RE: Hydroforming... at least that's what I think I need.

Ketema aerospace el Cajon California had a tube type hydro press of the type you describe, (it was about 2'-0" in diameter), that they made themselves , they were running 4000 to 6000psi on it. The big dis-advantage that it had, was that it took so long to get it bolted together that you would lose your W temper time if you were trying to form 2024, 7075 gave you enough time.
B.E.

You are judged not by what you know, but by what you can do.

RE: Hydroforming... at least that's what I think I need.

Quote (berkshire)

Ketema aerospace el Cajon California had a tube type hydro press of the type you describe, (it was about 2'-0" in diameter), that they made themselves, they were running 4000 to 6000psi on it.
thats quite a piece of kit, bet it had a lot of Bolts in it at that size / pressure. Really needs a breech block type end on it for commercial use.

RE: Hydroforming... at least that's what I think I need.

am I right in thinking you're trying to form a flange around a corner ? you say the rib cannot be interrupted by relief cuts.

man, this sounds really tough, to maintain any sort of control over the thickness in this area.

the rib extends spar to spar, yes? you should be able to joggle the rib flange under the spar flange.

RE: Hydroforming... at least that's what I think I need.

RS...

Rubber-pad forming.. Guerrin rubber-pad process. A very fat pad of compressible rubber is mechanically crushed-over a die to form a piece of aluminum sheet metal to typical rib or frame contour. As the rubber crushes it 'flows over the aluminum on the die' creating the part. This process is typically limited to small parts, due to huge press forces required.*

Hydroforming uses a 'similar set-up' but a thin/tough rubber diaphragm is used in-lieu-of the rubber-pad... crushing force is generated by hydraulically pressurizing the backside of the pad to several thousand PSI... which stretches/flows the rubber-diaphragm to crush-form the part shape.*

* In both cases '360-boundary containment' is usually required to direct the crushing forces and prevent pad or diaphragm 'squeeze/blow-out'. Also rubber-compatible lubricant is required over the die surface over the aluminum and on the rubber pad/diaphragm surfaces to allow smooth slippage and avoid tearing.

Aluminum Association AA FMA-17Forming and Machining Aluminum is a useful references for 'starters'... great discussions on 'forming' and 'machining' aluminum. I have my current copy thru corporate IHS subscription... but printed or on-line versions should be available.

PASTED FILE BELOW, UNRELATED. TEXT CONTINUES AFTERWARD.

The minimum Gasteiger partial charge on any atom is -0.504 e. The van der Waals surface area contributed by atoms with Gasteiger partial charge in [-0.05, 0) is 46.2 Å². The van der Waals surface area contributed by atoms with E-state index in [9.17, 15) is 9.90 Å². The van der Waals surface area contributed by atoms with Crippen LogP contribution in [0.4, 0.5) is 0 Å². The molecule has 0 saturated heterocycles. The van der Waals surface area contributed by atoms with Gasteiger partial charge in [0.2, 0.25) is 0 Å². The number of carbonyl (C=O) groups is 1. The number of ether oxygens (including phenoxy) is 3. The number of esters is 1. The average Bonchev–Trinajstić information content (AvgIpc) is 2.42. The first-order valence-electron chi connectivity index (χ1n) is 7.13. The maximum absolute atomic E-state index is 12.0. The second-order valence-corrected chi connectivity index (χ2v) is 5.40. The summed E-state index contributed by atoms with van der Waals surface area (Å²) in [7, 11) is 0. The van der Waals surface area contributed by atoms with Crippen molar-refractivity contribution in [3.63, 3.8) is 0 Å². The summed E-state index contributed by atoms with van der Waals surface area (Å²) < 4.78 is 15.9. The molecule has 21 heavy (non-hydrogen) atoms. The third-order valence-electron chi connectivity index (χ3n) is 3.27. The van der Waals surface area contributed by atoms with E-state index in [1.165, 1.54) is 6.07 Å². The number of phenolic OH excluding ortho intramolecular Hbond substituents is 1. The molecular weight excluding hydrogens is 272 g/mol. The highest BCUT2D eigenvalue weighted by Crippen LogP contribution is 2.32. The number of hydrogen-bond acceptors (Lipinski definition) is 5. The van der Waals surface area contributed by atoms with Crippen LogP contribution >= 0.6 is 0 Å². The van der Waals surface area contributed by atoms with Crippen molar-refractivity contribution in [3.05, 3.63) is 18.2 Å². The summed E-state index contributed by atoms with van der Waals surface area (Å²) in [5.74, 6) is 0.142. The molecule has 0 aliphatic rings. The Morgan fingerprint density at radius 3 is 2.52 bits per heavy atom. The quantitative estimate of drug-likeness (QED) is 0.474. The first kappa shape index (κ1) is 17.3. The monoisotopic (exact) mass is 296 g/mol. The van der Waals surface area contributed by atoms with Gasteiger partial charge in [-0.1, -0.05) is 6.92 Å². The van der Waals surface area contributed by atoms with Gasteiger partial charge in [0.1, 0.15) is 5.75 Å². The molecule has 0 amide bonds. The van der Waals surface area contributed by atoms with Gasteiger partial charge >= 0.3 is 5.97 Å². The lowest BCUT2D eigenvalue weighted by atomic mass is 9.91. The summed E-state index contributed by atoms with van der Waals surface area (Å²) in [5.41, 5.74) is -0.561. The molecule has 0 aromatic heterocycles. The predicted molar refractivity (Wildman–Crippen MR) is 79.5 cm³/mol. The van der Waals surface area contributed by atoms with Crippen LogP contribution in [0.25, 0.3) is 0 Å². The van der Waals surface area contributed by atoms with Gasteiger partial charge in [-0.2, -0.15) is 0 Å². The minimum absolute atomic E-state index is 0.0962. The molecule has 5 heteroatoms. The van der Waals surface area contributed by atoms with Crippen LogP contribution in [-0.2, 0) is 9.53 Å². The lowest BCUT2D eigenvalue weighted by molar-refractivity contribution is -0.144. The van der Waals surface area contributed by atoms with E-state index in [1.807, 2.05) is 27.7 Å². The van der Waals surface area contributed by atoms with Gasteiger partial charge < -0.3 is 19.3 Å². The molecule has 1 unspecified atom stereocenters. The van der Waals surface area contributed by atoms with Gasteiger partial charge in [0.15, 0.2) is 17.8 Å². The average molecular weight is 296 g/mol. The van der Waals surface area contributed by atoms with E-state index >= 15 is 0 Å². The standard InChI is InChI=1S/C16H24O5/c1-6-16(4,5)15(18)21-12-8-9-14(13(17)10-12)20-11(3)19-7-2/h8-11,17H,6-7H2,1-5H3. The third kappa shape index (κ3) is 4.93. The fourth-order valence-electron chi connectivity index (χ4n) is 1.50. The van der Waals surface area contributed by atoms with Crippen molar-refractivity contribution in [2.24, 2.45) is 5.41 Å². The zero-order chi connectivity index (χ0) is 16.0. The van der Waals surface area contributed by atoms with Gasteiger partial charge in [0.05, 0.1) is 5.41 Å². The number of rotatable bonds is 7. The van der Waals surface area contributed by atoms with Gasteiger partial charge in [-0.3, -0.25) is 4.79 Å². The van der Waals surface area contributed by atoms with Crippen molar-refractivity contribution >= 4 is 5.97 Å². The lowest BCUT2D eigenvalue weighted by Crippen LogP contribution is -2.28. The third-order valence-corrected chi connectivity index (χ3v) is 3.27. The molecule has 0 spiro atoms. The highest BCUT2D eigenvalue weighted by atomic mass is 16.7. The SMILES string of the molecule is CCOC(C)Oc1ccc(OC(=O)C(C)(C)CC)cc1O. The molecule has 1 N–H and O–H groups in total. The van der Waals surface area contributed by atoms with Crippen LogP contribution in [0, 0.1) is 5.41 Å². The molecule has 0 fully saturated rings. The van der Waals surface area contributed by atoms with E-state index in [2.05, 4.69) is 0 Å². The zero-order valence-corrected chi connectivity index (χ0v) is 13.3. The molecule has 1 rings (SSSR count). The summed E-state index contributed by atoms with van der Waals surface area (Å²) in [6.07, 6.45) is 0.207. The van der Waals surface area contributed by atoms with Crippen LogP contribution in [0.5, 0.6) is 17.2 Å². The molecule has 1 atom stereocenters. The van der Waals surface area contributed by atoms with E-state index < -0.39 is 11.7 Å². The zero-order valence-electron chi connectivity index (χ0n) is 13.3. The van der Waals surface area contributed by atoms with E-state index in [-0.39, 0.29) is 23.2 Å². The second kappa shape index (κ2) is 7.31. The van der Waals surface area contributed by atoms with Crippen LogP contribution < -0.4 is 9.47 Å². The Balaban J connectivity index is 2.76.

Years ago I got a copy of an ancient text on the subject... that gave me the wisdom of the industry... Principles and Methods of Sheet-Metal Fabricating, George Sachs [my copy is 1951]... usefully oriented details for making classic aviation parts in manufacturing scale with 'industrial' and 'hand' tooling.

Handbook of Fabrication Processes [ASM] has a lot of great info also.

On the other-hand…

It might be in Your best interest to use classic hand-forming techniques... which are more of a craftsman's approach to making onsey-twosey parts. These techniques have been used for decades for making shallow ribs and frames by progressively/gently 'forming' sheet metal over a die using a soft rubber-mallet [more to the story than this simplified explanation]. There are also simple hand tools for making compound contoured sheet metal parts [English wheel, stretch/shrink forming, etc]. In these cases the parts have to remain in the '-O' condition for forming... then solution heat-treated and lightly straightened ['W' condition] then aged.

Regards, Wil Taylor
o Trust - But Verify!
o We believe to be true what we prefer to be true. [Unknown]
o For those who believe, no proof is required; for those who cannot believe, no proof is possible. [variation,Stuart Chase]
o Unfortunately, in science what You 'believe' is irrelevant. ["Orion", Homebuiltairplanes.com forum]

RE: Hydroforming... at least that's what I think I need.

yes, but can you form a three sided corner ? I don't think I've ever seen that !?

RE: Hydroforming... at least that's what I think I need.

(OP)
WKTaylor Thanks for the reading recommendations! That's half the fun of it. I bought a '51 and a later second edition of your "Principles and Methods of Sheet-Metal Fabricating, George Sachs"

I looked for AA FMA-17 looks like the $25 copy is a pretty bad B&W scan. Is it worth the$25?

Here's a render of the "standard rib" looks to be about 40 of them for the whole plane. Nose it cut out a good bit. There are 2 spar pass thrus.
(NACA M12 Profile 48" Chord)

Tube type hydropress huh... now that has my attention. What did they do for the "bed" that everything sat in.

Multi screw press isn't a horrible plan I don't suppose. Get my impact on a regulator and adjust it down I bet I could get that bolted down pretty quick.

If I plan for 3Ksi that opens up quite a few options.

RE: Hydroforming... at least that's what I think I need.

A picture is worth 1000 words.

This could be made in a rubber press but not all at once. Better to put in the lightening holes and spar cut-outs after the flanges are formed. But there are warnings of many problems yet to come...